I didn't read everything, but here, in no special order, is what I liked from the dozens of Canadian titles that crossed my path this year. Not included—but highly recommended— are the books I published (The Id Kid by Linda Besner, Skullduggery by Asa Boxer, Gift Horse by Mark Callanan and Spinning Side Kick by Anita Lahey) and the books I edited (Carapace by Laura Lush).
Earworm by Nick Thran (Nightwood)
As promised by its excellent title, Thran’s second book offers arrestingly memorable poems. His phrase-making is idiosyncratic, often unpredictable, enticing us with a left-handed mind adept at fresh, newly angled speculations about contemporary life.
Lil’ Bastard by David McGimpsey (Coach House)
A great deal of the myth that McGimpsey’s poems live in a hostile environment can be traced to an early review collected in my critical book, A Lover’s Quarrel. I’m happy to serve as the villain in this morality play, if only because it helps make my moments of praise more noteworthy. McGimpsey’s new book of “chubby sonnets” underscores the fact that when his high risk, high-caloric poetry works—as it did in Sitcom, and does again here—the results are marvellous, provocative and original.
A Doctor Pedalled Her Bicycle Over the River Arno by Matt Rader (Anansi)
One of the most formally exciting books of the year. Sometimes, alas, the craft is most of what we get (like his editor, Ken Babstock, Rader is a poet who is good at being good). But when craft yields to feeling, Rader can train tremendous, nearly Lowellian rhetorical power onto his subjects.
Methodist Hatchet by Ken Babstock (Anansi)
Complaints that his poems traffic in “nothing” have provoked a response from this immensely gifted poet. If you share those complaints, this book won’t do much to correct that impression—his subjects still sometimes disappear inside wordplay at once fast, flittering and opulent. But there’s an emotional streak in Babstock’s new poems I don’t recall seeing before: the vision is broader, bolder, more generous. The best pieces feel lived in, peopled, emotion-rich, packed with narratives-within-narratives.
A Page from the Wonders of Life on Earth by Stephanie Bolster (Brick)
This book, which represents a further key-change for Bolster, beguiled me with its exquisite, pinpoint play with syntax. I didn’t like everything. More than a third of the poems were too brittle, too cut-short and barely did the job. Yet her minimalist accounts of animals and (and in) zoos have a sly way of disclosing in extremis psychological states.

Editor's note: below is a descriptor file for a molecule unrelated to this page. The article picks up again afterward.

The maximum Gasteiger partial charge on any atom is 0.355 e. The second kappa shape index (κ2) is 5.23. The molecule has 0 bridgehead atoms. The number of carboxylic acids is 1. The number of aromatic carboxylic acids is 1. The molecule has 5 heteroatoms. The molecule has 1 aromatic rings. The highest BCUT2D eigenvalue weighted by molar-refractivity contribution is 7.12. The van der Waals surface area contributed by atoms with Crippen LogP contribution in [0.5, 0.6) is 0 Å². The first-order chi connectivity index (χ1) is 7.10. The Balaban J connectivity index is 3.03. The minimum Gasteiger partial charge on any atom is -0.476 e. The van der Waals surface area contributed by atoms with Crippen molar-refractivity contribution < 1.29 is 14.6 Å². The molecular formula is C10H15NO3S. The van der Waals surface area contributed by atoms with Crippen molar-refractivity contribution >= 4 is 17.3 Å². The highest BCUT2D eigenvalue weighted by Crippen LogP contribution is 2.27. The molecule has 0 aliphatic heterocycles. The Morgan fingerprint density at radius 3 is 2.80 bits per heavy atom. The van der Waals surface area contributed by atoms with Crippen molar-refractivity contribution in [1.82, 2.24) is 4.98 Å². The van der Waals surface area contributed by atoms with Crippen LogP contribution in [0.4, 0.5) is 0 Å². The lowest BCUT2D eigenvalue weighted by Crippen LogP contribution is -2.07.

A Complete Encyclopedia of Different Types of People by Gabe Forman (Coach House)
I was utterly defeated by parts of this book. But in my bafflement, there was always something—a funny bit, a crisp image, an apt metaphor—I could pocket. Forman’s absurdist, anti-prose-sense "personality profiles" are events in themselves, and I found myself gladly tacking to all the linguistic shifts in his shaggy-dog-storytelling.
Open Air Bindery by David Hickey (Biblioasis)
Hickey’s second book is a model of transparency, lightness and simplicity. What I admire most, even envy, is his tonal clarity: a spectrum of experiences come alive in crystalline speech that shuns inflation.
Hypotheticals by Leigh Kotsilidis (Coach House)
A promising debut. Unquenchably attracted to the sound of scientific sense, Kotsilidis is wickedly good at using line-breaks and stanza shapes—often short, tense couplets—to locate unexpected pressure-points in her well-timed sentences. The collection is studded with terrific turns of phrase.
No End in Strangeness by Bruce Taylor (Cormorant)
This collection, which brings together highlights from Taylor’s previous two titles with magnificent new work, is the best book—in any genre—I read this year. In Taylor’s hands, domestic details become the crucible for elegant, textured, virtuosic observations on fate (“Kafka with kids” is how someone once described Taylor to me). He is a master at combining heart-breaking self-portraiture with ironic self-counselling (like a witty therapist giving himself a talking cure while staring in the mirror) and has a superb ear for description: his visual close-work is full of sonic surprises. I don’t think there’s a stronger English poet in Canada.
All This Could Be Yours by Joshua Trotter (Biblioasis)
Only his first book, but Trotter has already forged an unmistakable style: dream-like without being esoteric, ludic and lucid, deadpan and insinuating. Under formal pressure, ordinary experiences become delivery-systems for very odd, and oddly moving, ideas. And as verbal objects, the poems are ravishing.
Honourable mentions: Groundwork by Amanda Jernigan, Folk by Jacob McArthur Mooney, Guesswork by Jeffery Donaldson, Lines of Flight by Catherine Chandler,